Queensland Development Code MP6.1 was introduced 2008 and introduced 1/1/2009 to set appropriate performance standards for  maintenance of  fire safety installations  for the safe occupation of buildings and specify the maintenance records required.

Building owners, managers and tenants must have a current Occupier Statement which ensures that the fire safety installations are maintained in order to operate as designed, and for the safe occupation of buildings.

Penalties for failure to comply with the maintenance code remain in the Building Act 1975 and the Fire and Rescue Act 1990.

TASMANIA

 

Act: Building Act 2016.

Regulation: Building Regulations 2016.

Compliance Certificate: No formal annual certification required.

The (Tasmanian) Building Act 2016, the Building Regulations 2016 and Plumbing Regulations 2016 made under the Act, commenced on 21st December 2016.

With the introduction of the Building Regulation 2016, the requirement of having an annual assessment and display of an Annual certification (Form 56) has been removed.

The requirement that has been introduced is building owners are responsible for making available or having created a maintenance schedule for each site. With new or altered buildings the new schedule would normally be a Form 46. For older buildings, or instances where a schedule cannot be located, a Building Surveyor will have to be engaged to create a schedule in line with the Directors Maintenance of Prescribed Essential Services Determination December 2016

The alteration has been made to ensure all building owners are aware of what essential safety measures are required to be maintained, in place of signing off on a document that gave no guidance to the owner as to what needs to be maintained and to what standard or frequency.

AESC continues to undertake inspections to fulfil the owners obligations for 3 monthly inspection of egress and annual passive structural items, with an annual certificate issued to qualify the owners obligations in fulfilling the Building Regulations 2016.

SOUTH AUSTRALIA

 

Act: Development Act 1993.

Regulation: Development Regulations 1993, Ministers Specification SA76.

Compliance Certificate: Certificate of compliance with maintenance procedures for essential safety provisions Form 3 (for some buildings prior to 1991, SA 59 applies & relates to on site documentation).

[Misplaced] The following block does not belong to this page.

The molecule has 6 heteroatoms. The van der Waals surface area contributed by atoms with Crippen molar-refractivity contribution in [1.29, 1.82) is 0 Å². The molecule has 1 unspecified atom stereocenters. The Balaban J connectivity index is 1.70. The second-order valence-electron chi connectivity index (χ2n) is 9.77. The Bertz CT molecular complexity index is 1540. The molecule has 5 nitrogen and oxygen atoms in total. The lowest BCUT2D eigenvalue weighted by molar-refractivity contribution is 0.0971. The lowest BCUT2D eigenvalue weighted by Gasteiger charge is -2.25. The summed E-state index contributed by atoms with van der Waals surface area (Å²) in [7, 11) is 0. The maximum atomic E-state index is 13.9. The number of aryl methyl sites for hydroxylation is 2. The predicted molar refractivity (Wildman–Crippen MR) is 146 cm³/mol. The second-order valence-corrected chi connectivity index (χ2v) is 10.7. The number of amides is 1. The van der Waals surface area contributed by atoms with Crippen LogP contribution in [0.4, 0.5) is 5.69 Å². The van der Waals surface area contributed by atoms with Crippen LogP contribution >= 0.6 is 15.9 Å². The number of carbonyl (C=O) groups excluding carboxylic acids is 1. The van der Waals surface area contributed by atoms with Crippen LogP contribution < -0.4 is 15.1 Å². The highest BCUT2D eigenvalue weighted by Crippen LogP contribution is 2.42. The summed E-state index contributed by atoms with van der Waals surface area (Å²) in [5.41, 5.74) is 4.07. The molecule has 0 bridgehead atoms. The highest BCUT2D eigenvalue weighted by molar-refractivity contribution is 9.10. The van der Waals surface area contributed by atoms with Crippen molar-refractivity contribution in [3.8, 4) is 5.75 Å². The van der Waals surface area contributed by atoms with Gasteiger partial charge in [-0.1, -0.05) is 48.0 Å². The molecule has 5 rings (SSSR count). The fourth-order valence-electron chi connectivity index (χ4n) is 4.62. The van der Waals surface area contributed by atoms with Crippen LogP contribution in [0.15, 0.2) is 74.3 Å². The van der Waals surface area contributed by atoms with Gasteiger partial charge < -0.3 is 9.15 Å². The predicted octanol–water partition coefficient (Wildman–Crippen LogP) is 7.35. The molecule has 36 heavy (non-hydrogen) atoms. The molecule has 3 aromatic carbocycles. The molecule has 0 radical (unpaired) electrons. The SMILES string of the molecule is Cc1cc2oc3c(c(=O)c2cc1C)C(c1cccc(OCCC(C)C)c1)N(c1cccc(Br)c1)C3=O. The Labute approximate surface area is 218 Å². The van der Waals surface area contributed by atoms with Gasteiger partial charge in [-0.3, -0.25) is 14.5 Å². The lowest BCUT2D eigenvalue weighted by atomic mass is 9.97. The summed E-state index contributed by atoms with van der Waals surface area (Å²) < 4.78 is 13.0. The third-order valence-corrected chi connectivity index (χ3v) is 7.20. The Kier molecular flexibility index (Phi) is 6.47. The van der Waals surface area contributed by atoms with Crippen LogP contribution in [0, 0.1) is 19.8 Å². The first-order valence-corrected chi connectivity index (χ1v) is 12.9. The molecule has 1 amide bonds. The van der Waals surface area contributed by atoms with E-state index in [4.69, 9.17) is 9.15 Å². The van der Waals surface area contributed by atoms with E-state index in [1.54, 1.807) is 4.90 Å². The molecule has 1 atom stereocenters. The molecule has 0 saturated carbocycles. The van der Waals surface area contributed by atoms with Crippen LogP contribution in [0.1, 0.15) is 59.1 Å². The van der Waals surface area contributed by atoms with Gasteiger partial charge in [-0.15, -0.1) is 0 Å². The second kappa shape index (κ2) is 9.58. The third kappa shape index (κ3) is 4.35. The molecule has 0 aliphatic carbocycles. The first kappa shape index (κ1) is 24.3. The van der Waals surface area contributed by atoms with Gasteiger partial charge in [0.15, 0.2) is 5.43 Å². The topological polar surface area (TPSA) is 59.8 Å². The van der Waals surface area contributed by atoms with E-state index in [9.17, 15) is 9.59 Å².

The Development Regulations 2008 Regulation 76 (Essential Safety Provisions)   states the relevant authority’s and owners’ responsibilities and applies in relation to a building in which essential safety provisions are installed and to be inspected, tested or maintained under the  Building Code  or any former regulations under the  Building Act  1971.

The building owner and or occupier has a responsibility to ensure all Essential Safety Provisions are being properly maintained and tested.

An annual Certificate of Compliance (Schedule 16 Form 3) should be provided when the owner or an agent of the owner can ensure that each essential safety provision is being tested and maintained in accordance with the Schedule of Essential Safety Provisions (Schedule 16 Form 1) issued for the building.

WESTERN AUSTRALIA / NORTHERN TERRITORY /
AUSTRALIAN CAPITAL TERRITORY

 

Currently in WA/NT/ACT there is no requirement for an annual certification for essential safety measures installed in buildings. Although; it should be noted that current applicable O.H. & S legislation does apply and building owners and managers are responsible for the health and safety of all occupants and visitors in their buildings.

Therefore the owner and or the occupier of a building (or place of public entertainment) should ensure that all essential safety measures are maintained in a state which enables them to fulfil their designed specification and functionality.